One of his conclusions of law was: "That the said claimant, being totally and permanently disabled as a result of the said injury sustained May 27, 1929, and the said original agreement and supplemental agreement not having provided for the payment of compensation in accordance with the extent and measure of the said claimant's disability, he is entitled to have the said agreements, original and supplemental, modified to provide for the payment of compensation for 500 weeks from [June] 3, 1929 at the rate of $15.00 per week, the defendant to take credit for 125 weeks already paid."
An award of compensation was accordingly made "at the rate of $15.00 per week, beginning June 3, 1929, to continue until the expiration of the 500 week period provided by the Workmen's Compensation Act, defendant to take credit for 125 weeks already paid," etc.
Upon the employer's appeal to it, the board assumed that the petition was based upon an alleged increase in disability within the meaning of the second paragraph of section 413, and, as it had not been filed during the "definite period" specified in the supplemental agreement, the award of the referee was set aside upon this technical ground and the petition dismissed.
Claimant then appealed to the common pleas and that tribunal reversed the board upon that question of law and entered judgment upon the award, liquidating the same "as of April 3, 1935" in the amount of $2,963.83, as the amount of compensation and interest which had accrued since the seventh day after the accident, less a credit for 125 weeks theretofore paid.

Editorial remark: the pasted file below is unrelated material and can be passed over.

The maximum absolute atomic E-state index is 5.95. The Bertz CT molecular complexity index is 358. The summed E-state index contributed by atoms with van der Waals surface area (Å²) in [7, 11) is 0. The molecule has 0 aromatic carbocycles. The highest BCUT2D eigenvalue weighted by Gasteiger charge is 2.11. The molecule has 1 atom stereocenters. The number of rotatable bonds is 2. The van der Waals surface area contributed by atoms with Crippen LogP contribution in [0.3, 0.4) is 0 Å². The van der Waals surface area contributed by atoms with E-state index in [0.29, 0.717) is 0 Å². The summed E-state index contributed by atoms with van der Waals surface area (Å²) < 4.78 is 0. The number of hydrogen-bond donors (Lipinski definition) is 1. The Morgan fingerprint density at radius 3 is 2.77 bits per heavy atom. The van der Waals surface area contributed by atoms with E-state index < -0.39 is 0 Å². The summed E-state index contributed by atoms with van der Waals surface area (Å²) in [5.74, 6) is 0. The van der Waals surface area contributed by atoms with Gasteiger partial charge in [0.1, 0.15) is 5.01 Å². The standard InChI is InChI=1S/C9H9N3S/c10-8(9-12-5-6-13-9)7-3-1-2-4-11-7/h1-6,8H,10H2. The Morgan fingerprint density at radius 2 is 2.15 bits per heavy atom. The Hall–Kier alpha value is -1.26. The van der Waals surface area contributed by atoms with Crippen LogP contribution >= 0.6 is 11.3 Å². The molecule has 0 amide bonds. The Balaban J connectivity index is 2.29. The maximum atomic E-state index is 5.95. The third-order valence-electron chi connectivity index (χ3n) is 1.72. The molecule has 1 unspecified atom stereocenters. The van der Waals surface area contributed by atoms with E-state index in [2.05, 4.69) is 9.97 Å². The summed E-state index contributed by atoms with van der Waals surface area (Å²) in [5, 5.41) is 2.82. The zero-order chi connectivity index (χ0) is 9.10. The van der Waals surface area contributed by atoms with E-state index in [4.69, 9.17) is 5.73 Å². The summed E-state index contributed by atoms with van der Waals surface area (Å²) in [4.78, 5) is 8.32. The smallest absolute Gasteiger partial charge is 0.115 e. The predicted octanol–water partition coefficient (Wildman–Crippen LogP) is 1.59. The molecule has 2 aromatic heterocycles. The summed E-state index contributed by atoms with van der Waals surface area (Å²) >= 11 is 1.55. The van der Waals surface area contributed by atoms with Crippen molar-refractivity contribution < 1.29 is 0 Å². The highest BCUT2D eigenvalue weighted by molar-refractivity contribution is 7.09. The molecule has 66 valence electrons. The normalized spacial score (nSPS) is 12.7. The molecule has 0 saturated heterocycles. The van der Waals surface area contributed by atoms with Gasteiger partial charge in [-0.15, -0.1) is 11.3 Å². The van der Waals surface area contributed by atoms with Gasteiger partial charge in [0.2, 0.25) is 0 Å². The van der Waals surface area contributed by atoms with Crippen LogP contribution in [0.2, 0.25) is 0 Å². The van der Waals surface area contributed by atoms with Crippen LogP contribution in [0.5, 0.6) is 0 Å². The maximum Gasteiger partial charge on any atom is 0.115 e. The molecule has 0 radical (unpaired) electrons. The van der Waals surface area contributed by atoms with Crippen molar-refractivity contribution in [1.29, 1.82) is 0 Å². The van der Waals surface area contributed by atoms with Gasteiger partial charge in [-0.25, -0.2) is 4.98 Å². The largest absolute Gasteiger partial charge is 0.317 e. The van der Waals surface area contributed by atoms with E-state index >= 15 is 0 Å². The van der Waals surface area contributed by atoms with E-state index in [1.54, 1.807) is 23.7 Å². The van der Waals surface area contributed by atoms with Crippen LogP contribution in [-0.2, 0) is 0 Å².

This appeal is from that judgment. The assignments do not question the sufficiency of the evidence to sustain the referee's above quoted fourth finding of fact, relative to the latent mental condition of the claimant and its aggravation by the accident; they relate rather to his finding that the agreements were executed "under a mistake of fact as to the nature and extent of his (claimant's) injuries and their resultant effects," and to the conclusion of the court below that consideration of the petition was not barred by any provision of the statute.
It seems to us that the difficulties which have provoked so much debate between the experienced counsel on both sides are more apparent than real.